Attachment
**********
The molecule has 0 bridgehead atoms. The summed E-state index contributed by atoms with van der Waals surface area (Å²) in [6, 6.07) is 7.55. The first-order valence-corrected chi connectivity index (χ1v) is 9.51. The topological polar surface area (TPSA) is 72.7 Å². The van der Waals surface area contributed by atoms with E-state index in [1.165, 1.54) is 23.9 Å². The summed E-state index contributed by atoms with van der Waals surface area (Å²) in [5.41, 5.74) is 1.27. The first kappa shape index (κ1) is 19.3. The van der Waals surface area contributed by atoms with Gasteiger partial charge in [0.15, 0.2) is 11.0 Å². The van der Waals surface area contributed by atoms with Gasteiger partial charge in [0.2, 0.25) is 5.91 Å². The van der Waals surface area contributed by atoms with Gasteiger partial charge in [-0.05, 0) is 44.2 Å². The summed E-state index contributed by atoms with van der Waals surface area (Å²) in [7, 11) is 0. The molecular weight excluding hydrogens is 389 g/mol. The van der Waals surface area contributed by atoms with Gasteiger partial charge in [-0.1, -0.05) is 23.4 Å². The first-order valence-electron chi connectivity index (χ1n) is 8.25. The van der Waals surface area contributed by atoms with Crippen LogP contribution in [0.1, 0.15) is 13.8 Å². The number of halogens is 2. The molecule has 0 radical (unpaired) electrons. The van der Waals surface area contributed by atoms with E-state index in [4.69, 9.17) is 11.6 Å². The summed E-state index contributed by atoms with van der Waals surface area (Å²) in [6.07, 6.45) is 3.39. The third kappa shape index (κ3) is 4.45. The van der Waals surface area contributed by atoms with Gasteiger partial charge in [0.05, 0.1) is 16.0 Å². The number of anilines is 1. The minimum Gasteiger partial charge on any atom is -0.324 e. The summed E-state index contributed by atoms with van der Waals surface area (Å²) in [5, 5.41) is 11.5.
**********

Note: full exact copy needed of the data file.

The molecule has 0 bridgehead atoms. The summed E-state index contributed by atoms with van der Waals surface area (Å²) in [6, 6.07) is 7.55. The first-order valence-corrected chi connectivity index (χ1v) is 9.51. The topological polar surface area (TPSA) is 72.7 Å². The van der Waals surface area contributed by atoms with E-state index in [1.165, 1.54) is 23.9 Å². The summed E-state index contributed by atoms with van der Waals surface area (Å²) in [5.41, 5.74) is 1.27. The first kappa shape index (κ1) is 19.3. The van der Waals surface area contributed by atoms with Gasteiger partial charge in [0.15, 0.2) is 11.0 Å². The van der Waals surface area contributed by atoms with Gasteiger partial charge in [0.2, 0.25) is 5.91 Å². The van der Waals surface area contributed by atoms with Gasteiger partial charge in [-0.05, 0) is 44.2 Å². The summed E-state index contributed by atoms with van der Waals surface area (Å²) in [7, 11) is 0. The molecular weight excluding hydrogens is 389 g/mol. The van der Waals surface area contributed by atoms with Gasteiger partial charge in [-0.1, -0.05) is 23.4 Å². The first-order valence-electron chi connectivity index (χ1n) is 8.25. The van der Waals surface area contributed by atoms with Crippen LogP contribution in [0.1, 0.15) is 13.8 Å². The number of halogens is 2. The molecule has 0 radical (unpaired) electrons. The van der Waals surface area contributed by atoms with E-state index in [4.69, 9.17) is 11.6 Å². The summed E-state index contributed by atoms with van der Waals surface area (Å²) in [6.07, 6.45) is 3.39. The third kappa shape index (κ3) is 4.45. The van der Waals surface area contributed by atoms with Gasteiger partial charge in [0.05, 0.1) is 16.0 Å². The number of anilines is 1. The minimum Gasteiger partial charge on any atom is -0.324 e. The summed E-state index contributed by atoms with van der Waals surface area (Å²) in [5, 5.41) is 11.5.